On “Whitney Day”, we woke up at 2:30 am and left base camp at 3:00. The full moon rendered our headlamps unnecessary as we begin our hike to the summit and back. I was the second of the group to arrive at the summit after a challenging 6.5 hour day of seemingly endless switchbacks and steep ascent. Patrick was the first. We passed the time posing for photos and admiring the view as the others arrived one-by-one. It did not take long for the altitude sickness to start setting in, though. Nauseous and with a terrible headache before we’d even finished lunch, I questioned my ability to make the 5.5 hour descent back to camp. It’s true what they say, though – just going even 100 feet down can make all the difference. In no time, I was feeling back to normal and on my way. Interesting was hiking back along the same trail, but seeing almost half of it for the first time. Since we’d hiked halfway up the mountain in the dark, we’d missed much of the view on the way up (though hiking by moonlight is a whole other experience of awesome).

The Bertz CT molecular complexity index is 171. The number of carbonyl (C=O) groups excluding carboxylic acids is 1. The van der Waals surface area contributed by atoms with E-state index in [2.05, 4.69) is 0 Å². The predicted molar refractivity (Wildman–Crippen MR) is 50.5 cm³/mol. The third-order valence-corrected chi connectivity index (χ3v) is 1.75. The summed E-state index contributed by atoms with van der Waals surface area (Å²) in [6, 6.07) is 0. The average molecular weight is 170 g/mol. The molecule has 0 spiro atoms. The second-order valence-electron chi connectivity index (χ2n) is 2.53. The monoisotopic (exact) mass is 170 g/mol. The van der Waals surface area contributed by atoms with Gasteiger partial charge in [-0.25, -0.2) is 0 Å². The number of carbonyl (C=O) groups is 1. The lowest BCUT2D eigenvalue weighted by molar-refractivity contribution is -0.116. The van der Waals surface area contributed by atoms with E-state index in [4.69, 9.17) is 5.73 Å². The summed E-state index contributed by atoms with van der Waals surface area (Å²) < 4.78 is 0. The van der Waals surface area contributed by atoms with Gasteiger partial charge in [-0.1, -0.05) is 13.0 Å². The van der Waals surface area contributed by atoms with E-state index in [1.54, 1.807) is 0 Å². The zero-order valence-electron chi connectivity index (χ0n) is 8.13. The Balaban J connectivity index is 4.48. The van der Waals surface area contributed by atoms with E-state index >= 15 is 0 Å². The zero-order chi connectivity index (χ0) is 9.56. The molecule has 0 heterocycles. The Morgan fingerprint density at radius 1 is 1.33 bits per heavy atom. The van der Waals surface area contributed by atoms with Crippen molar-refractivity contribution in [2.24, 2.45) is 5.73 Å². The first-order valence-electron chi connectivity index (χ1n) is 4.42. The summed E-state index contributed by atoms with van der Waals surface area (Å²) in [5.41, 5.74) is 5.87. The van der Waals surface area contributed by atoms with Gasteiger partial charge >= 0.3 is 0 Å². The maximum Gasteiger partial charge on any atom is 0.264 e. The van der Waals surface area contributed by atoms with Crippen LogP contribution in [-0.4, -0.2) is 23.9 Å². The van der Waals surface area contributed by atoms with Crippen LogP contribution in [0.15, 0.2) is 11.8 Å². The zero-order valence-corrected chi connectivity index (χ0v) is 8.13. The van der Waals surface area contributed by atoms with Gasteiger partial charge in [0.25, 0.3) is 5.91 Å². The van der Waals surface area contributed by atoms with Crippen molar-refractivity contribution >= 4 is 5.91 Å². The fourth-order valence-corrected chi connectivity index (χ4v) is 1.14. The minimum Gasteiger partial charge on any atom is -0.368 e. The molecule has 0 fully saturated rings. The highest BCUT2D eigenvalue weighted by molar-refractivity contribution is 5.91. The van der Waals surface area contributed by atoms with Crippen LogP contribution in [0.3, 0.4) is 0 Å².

After Whitney, everything felt easier. We left base camp on our fifth day for a 15 kilometre uphill hike to Tyndell Creek, and I found that my pack felt infinitely lighter and the ascents easier. Awesome was getting through the toughest days of the trek!

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Dose of Awesome # 285

I need to interrupt my tales of the John Muir Trail to write about the awesome with which I’ve been blessed over the past few weeks since I returned to Kuujjuaq. I’ve not found much time to write, let alone even think about writing, so much has been going on. But, thanks to a long weekend and gloomy weather that goes oh so well with pj’s, coffee and my blog, I feel inspired to write.

I returned to Kuujjuaq on the 9th of August, and was swept away by all the beginning-of-a-new-school-year awesome. Potlucks and lunches allowed me to bond with colleagues, and meet new teachers. Kuujjuaq’s annual Aqpik Jam music festival allowed me to enjoy four nights of great live music from artists from all over the arctic. A birthday full of celebrations with close friends sent me into my 33rd year with so much love.